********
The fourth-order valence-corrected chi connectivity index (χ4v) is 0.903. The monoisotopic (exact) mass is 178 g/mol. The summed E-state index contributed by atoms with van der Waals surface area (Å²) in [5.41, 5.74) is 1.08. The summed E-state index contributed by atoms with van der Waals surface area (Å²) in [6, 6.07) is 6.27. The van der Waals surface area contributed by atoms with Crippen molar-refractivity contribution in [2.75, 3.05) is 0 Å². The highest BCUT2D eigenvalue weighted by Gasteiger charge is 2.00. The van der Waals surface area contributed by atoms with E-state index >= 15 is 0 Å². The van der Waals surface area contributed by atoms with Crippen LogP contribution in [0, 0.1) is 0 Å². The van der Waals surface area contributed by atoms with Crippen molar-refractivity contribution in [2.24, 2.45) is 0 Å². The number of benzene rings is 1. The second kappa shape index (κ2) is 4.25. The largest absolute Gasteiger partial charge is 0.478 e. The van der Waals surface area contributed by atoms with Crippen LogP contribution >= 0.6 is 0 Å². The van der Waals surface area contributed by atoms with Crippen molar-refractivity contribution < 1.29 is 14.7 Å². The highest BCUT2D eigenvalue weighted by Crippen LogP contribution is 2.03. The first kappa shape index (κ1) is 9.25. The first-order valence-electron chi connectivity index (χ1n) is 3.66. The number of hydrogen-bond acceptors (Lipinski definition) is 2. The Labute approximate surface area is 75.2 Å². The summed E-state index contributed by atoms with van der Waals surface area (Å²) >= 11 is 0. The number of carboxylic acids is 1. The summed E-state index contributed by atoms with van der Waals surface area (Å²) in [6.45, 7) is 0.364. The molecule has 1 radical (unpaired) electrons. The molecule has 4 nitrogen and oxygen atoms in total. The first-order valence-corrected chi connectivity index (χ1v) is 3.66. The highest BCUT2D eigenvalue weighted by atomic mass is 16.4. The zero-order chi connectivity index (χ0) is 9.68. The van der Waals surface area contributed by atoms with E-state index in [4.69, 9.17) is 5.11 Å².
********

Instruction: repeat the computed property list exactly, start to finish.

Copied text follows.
The fourth-order valence-corrected chi connectivity index (χ4v) is 0.903. The monoisotopic (exact) mass is 178 g/mol. The summed E-state index contributed by atoms with van der Waals surface area (Å²) in [5.41, 5.74) is 1.08. The summed E-state index contributed by atoms with van der Waals surface area (Å²) in [6, 6.07) is 6.27. The van der Waals surface area contributed by atoms with Crippen molar-refractivity contribution in [2.75, 3.05) is 0 Å². The highest BCUT2D eigenvalue weighted by Gasteiger charge is 2.00. The van der Waals surface area contributed by atoms with E-state index >= 15 is 0 Å². The van der Waals surface area contributed by atoms with Crippen LogP contribution in [0, 0.1) is 0 Å². The van der Waals surface area contributed by atoms with Crippen molar-refractivity contribution in [2.24, 2.45) is 0 Å². The number of benzene rings is 1. The second kappa shape index (κ2) is 4.25. The largest absolute Gasteiger partial charge is 0.478 e. The van der Waals surface area contributed by atoms with Crippen LogP contribution >= 0.6 is 0 Å². The van der Waals surface area contributed by atoms with Crippen molar-refractivity contribution < 1.29 is 14.7 Å². The highest BCUT2D eigenvalue weighted by Crippen LogP contribution is 2.03. The first kappa shape index (κ1) is 9.25. The first-order valence-electron chi connectivity index (χ1n) is 3.66. The number of hydrogen-bond acceptors (Lipinski definition) is 2. The Labute approximate surface area is 75.2 Å². The summed E-state index contributed by atoms with van der Waals surface area (Å²) >= 11 is 0. The number of carboxylic acids is 1. The summed E-state index contributed by atoms with van der Waals surface area (Å²) in [6.45, 7) is 0.364. The molecule has 1 radical (unpaired) electrons. The molecule has 4 nitrogen and oxygen atoms in total. The first-order valence-corrected chi connectivity index (χ1v) is 3.66. The highest BCUT2D eigenvalue weighted by atomic mass is 16.4. The zero-order chi connectivity index (χ0) is 9.68. The van der Waals surface area contributed by atoms with E-state index in [4.69, 9.17) is 5.11 Å².